abstract = "Protein investment costs are considered a major driver for the choice of alternative metabolic strategies. We tested this premise in Lactococcus lactis, a bacterium that exhibits a distinct, anaerobic version of the bacterial Crabtree/Warburg effect; with increasing growth rates it shifts from a high yield metabolic mode [mixed-acid fermentation; 3 adenosine triphosphate (ATP) per glucose] to a low yield metabolic mode (homolactic fermentation; 2 ATP per glucose). We studied growth rate-dependent relative transcription and protein ratios, enzyme activities, and fluxes of L.lactis in glucose-limited chemostats, providing a high-quality and comprehensive data set. A three- to fourfold higher growth rate rerouted metabolism from acetate to lactate as the main fermentation product. However, we observed hardly any changes in transcription, protein levels and enzyme activities. Even levels of ribosomal proteins, constituting a major investment in cellular machinery, changed only slightly. Thus, contrary to the original hypothesis, central metabolism in this organism appears to be hardly regulated at the level of gene expression, but rather at the metabolic level. We conclude that L.lactis is either poorly adapted to growth at low and constant glucose concentrations, or that protein costs play a less important role in fitness than hitherto assumed.",
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Protein costs do not explain evolution of metabolic strategies and regulation of ribosomal content: does protein investment explain an anaerobic bacterial Crabtree effect? / Goel, A.; Eckhardt, T.H.; Puri, P.; de Jong, A.; Santos, F.; Giera, M.A.; Fusetti, F.; Vos, W.M.; Kok, J.; Poolman, B.; Molenaar, D.; Kuipers, O.P.; Teusink, B.

In: Molecular Microbiology, No. 97, 1, 2015, p. 77-92.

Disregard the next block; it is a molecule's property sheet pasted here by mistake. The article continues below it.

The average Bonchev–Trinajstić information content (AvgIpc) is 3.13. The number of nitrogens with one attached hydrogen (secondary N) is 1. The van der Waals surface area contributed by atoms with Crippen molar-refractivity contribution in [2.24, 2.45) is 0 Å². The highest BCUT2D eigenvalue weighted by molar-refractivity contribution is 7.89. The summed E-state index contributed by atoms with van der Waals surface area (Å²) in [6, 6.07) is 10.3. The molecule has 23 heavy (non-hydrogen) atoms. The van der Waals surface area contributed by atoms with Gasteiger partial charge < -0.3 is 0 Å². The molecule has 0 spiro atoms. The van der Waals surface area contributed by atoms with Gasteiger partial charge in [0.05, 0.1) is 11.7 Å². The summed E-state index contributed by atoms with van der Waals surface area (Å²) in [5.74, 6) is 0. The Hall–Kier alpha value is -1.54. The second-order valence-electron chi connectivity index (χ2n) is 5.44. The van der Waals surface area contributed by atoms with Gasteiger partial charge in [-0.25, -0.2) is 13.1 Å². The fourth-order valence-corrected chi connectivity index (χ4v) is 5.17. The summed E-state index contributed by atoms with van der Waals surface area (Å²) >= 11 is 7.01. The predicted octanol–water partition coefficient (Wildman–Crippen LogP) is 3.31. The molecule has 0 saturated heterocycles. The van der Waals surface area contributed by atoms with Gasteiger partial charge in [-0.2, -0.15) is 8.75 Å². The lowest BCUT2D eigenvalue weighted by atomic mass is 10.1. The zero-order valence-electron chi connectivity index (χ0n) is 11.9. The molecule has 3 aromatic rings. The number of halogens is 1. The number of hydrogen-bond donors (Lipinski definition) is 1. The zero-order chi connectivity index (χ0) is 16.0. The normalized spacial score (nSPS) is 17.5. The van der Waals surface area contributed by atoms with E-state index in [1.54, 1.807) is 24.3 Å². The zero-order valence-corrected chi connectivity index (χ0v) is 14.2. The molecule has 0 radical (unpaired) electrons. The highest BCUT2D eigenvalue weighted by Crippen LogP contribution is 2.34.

Research output: Contribution to JournalArticleAcademicpeer-review

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T1 - Protein costs do not explain evolution of metabolic strategies and regulation of ribosomal content: does protein investment explain an anaerobic bacterial Crabtree effect?

AU - Goel, A.

AU - Eckhardt, T.H.

AU - Puri, P.

AU - de Jong, A.

AU - Santos, F.

AU - Giera, M.A.

AU - Fusetti, F.

AU - Vos, W.M.

AU - Kok, J.

AU - Poolman, B.

AU - Molenaar, D.

AU - Kuipers, O.P.

AU - Teusink, B.

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AB - Protein investment costs are considered a major driver for the choice of alternative metabolic strategies. We tested this premise in Lactococcus lactis, a bacterium that exhibits a distinct, anaerobic version of the bacterial Crabtree/Warburg effect; with increasing growth rates it shifts from a high yield metabolic mode [mixed-acid fermentation; 3 adenosine triphosphate (ATP) per glucose] to a low yield metabolic mode (homolactic fermentation; 2 ATP per glucose). We studied growth rate-dependent relative transcription and protein ratios, enzyme activities, and fluxes of L.lactis in glucose-limited chemostats, providing a high-quality and comprehensive data set. A three- to fourfold higher growth rate rerouted metabolism from acetate to lactate as the main fermentation product. However, we observed hardly any changes in transcription, protein levels and enzyme activities. Even levels of ribosomal proteins, constituting a major investment in cellular machinery, changed only slightly. Thus, contrary to the original hypothesis, central metabolism in this organism appears to be hardly regulated at the level of gene expression, but rather at the metabolic level. We conclude that L.lactis is either poorly adapted to growth at low and constant glucose concentrations, or that protein costs play a less important role in fitness than hitherto assumed.